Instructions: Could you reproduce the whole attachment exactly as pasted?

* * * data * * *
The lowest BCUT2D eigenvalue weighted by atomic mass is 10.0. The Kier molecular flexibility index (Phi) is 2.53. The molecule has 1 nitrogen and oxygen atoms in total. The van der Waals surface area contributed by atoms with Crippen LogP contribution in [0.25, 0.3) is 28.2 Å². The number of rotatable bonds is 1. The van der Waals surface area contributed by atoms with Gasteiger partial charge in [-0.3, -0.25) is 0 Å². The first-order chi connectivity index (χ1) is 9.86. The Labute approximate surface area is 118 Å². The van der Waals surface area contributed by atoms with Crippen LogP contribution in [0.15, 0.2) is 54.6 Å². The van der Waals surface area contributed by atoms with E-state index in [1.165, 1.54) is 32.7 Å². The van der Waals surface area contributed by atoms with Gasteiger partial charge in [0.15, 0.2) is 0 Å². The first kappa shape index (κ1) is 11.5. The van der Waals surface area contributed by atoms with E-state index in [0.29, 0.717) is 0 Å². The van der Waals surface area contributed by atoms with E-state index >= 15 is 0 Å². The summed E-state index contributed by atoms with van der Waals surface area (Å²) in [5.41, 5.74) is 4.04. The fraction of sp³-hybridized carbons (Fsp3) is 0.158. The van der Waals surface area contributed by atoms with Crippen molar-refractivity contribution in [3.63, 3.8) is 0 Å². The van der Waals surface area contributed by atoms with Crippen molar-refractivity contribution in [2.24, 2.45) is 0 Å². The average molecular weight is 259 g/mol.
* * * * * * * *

The lowest BCUT2D eigenvalue weighted by atomic mass is 10.0. The Kier molecular flexibility index (Phi) is 2.53. The molecule has 1 nitrogen and oxygen atoms in total. The van der Waals surface area contributed by atoms with Crippen LogP contribution in [0.25, 0.3) is 28.2 Å². The number of rotatable bonds is 1. The van der Waals surface area contributed by atoms with Gasteiger partial charge in [-0.3, -0.25) is 0 Å². The first-order chi connectivity index (χ1) is 9.86. The Labute approximate surface area is 118 Å². The van der Waals surface area contributed by atoms with Crippen LogP contribution in [0.15, 0.2) is 54.6 Å². The van der Waals surface area contributed by atoms with E-state index in [1.165, 1.54) is 32.7 Å². The van der Waals surface area contributed by atoms with Gasteiger partial charge in [0.15, 0.2) is 0 Å². The first kappa shape index (κ1) is 11.5. The van der Waals surface area contributed by atoms with E-state index in [0.29, 0.717) is 0 Å². The van der Waals surface area contributed by atoms with E-state index >= 15 is 0 Å². The summed E-state index contributed by atoms with van der Waals surface area (Å²) in [5.41, 5.74) is 4.04. The fraction of sp³-hybridized carbons (Fsp3) is 0.158. The van der Waals surface area contributed by atoms with Crippen molar-refractivity contribution in [3.63, 3.8) is 0 Å². The van der Waals surface area contributed by atoms with Crippen molar-refractivity contribution in [2.24, 2.45) is 0 Å². The average molecular weight is 259 g/mol.